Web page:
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Collection: European Art

HIGHLIGHTS

FULL COLLECTION

The Legend of Santa Sophronia Ugolino, Torso of a Child (Ugolin, Torse dun enfant) Doña Mariana Belsunse y Salasar Woman in an Armchair (Femme au fauteuil) The Doges Palace (Le Palais ducal) Saint Joseph with the Flowering Rod Don Ignacio Leonel Gómez Cervantes Portrait of Don Tadeo Bravo de Rivero The Philosopher (Le Philosophe) Virgin and Child with Four Angels and the Redeemer Portrait of Mme Boursier and Her Daughter (Portrait de Mme Boursier et de sa fille) Madonna of Humility, portable altarpiece Doña Josefa de la Cotera y Calvo de la Puerta, Marquesa of Rivas Cacho Saint John of God The Fugitive, Study for Timon of Athens Saint Jerome, part of an altarpiece The Wounded Cuirassier, study (Le Cuirassier blessé quittant le feu, esquisse) God the Father with Four Angels and the Dove of the Holy Spirit Triptych: Madonna with Saints and Christ Blessing (Center); The Nativity and the Annunciate Angel (Left Wing); Crucifixion and the Virgin Annunciate (Right Wing) Andromeda (Andromède) Predella with Annunciation and Scenes from the Lives of Four Saints Andrieu dAndres, Head of the Reduction, with Fragments of the Hand (Andrieu dAndres, tête de la réduction avec fragments de main) Study from a Statuette of a Cupid (Étude de lAmour plâtre); Verso: Drapery Study Portrait of a Lady as Mary Magdalen The Village of Gardanne (Le Village de Gardanne) Madonna and Child Enthroned with Angels Portrait of Jean de Carondelet Madonna and Child Enthroned with Saints Zenobius, John the Baptist, Reparata and John the Evangelist Madonna of Humility Monument to the Burghers of Calais, First Maquette (Monument des Bourgeois de Calais, première maquette) Virgin of Quito Head of the Madonna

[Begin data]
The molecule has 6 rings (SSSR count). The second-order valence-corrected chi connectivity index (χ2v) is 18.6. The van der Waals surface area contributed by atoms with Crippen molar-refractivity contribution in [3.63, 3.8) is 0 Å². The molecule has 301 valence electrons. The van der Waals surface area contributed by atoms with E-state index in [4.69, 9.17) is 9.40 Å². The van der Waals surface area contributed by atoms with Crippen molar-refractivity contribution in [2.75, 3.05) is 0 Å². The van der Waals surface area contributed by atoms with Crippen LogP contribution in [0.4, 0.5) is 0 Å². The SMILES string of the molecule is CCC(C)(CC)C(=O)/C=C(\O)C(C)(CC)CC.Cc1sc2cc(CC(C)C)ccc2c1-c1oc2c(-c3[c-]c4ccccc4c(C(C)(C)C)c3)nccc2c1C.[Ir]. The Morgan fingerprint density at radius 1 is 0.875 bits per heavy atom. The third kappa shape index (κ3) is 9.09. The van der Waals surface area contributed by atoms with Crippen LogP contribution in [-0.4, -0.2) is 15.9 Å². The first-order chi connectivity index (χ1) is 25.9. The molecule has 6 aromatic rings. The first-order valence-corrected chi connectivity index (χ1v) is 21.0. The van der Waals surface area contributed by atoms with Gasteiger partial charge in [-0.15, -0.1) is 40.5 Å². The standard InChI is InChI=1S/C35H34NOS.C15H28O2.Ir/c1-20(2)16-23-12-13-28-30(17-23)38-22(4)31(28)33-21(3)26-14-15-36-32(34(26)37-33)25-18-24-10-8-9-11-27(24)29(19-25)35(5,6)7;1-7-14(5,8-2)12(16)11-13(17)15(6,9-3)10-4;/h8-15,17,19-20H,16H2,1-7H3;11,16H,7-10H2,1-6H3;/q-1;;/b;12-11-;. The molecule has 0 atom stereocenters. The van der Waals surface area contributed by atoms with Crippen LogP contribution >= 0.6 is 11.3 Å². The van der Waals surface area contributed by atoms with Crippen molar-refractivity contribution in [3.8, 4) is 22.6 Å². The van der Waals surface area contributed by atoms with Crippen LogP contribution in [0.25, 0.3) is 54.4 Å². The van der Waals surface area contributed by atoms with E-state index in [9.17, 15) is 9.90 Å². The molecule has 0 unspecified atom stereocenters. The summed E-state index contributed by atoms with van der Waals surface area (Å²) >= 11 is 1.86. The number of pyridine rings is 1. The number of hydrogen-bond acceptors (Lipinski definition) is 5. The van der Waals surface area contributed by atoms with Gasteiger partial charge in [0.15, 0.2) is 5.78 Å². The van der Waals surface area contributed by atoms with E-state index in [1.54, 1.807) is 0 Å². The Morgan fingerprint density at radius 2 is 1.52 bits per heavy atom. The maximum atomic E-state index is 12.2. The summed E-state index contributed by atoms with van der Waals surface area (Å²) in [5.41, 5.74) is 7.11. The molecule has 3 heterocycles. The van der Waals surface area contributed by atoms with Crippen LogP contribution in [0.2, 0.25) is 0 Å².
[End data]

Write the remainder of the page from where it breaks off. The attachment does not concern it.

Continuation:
COLLECTION HISTORY

Our collection of European art comprises approximately 6,600 objects. In addition to over 600 paintings and almost 5,600 works on paper, the collection also includes more than 100 Spanish colonial pictures and approximately 300 sculptures. Within those total numbers, important sub-collections include over 400 works on paper by James Tissot, devoted to The Life of Jesus Christ and acquired by public subscription in 1900; a comprehensive group of German Expressionist prints; an excellent example of Pablo Picasso's Minotauromachia; a lifetime printing of Francisco de Goya y Lucientes' Caprichos in its original binding; over 100 sculptures by Antoine-Louis Barye; and more than sixty sculptures by Auguste Rodin, most of them gifts of Iris and B. Gerald Cantor.

The two core areas of the painting collection are the Italian and Northern Schools before 1800; and French painting, together with other Continental schools, of the nineteenth and early twentieth centuries. The collection of early Renaissance Italian paintings, largely formed at the turn of the twentieth century and bequeathed to the Museum by Frank L. Babbott and his heirs, is a significant concentration of panels, most of them small and of excellent quality, known internationally to scholars in the field. To this already notable collection the Museum added Nardo di Cione's majestic Madonna and Child Enthroned with Saints in 1995 and its long-lost pinnacle of Christ Blessing in 2000—an altarpiece universally regarded as among the most important fourteenth-century paintings in America.

French paintings constitute the great strength of the nineteenth-century collections. Important movements in the second half of the century are represented by impressive holdings of Barbizon pictures, and by a number of works by the most notable Impressionists—including Claude Monet, Edgar Degas, Camille Pissarro, Paul Cézanne, and Berthe Morisot—many of which were among the first works of their kind in American public collections. In addition, we have an interesting selection of Salon paintings, put on view periodically to demonstrate various trends in late eighteenth- and nineteenth-century academic taste. Inspired by the exhibition In the Light of Italy: Corot and Early Open-Air Painting, organized by the Brooklyn Museum (with the National Gallery of Art) in 1996–97, an impressive collection of landscape sketches that covers the chronological span of the subject, from the late eighteenth to the early twentieth centuries, has been assembled.

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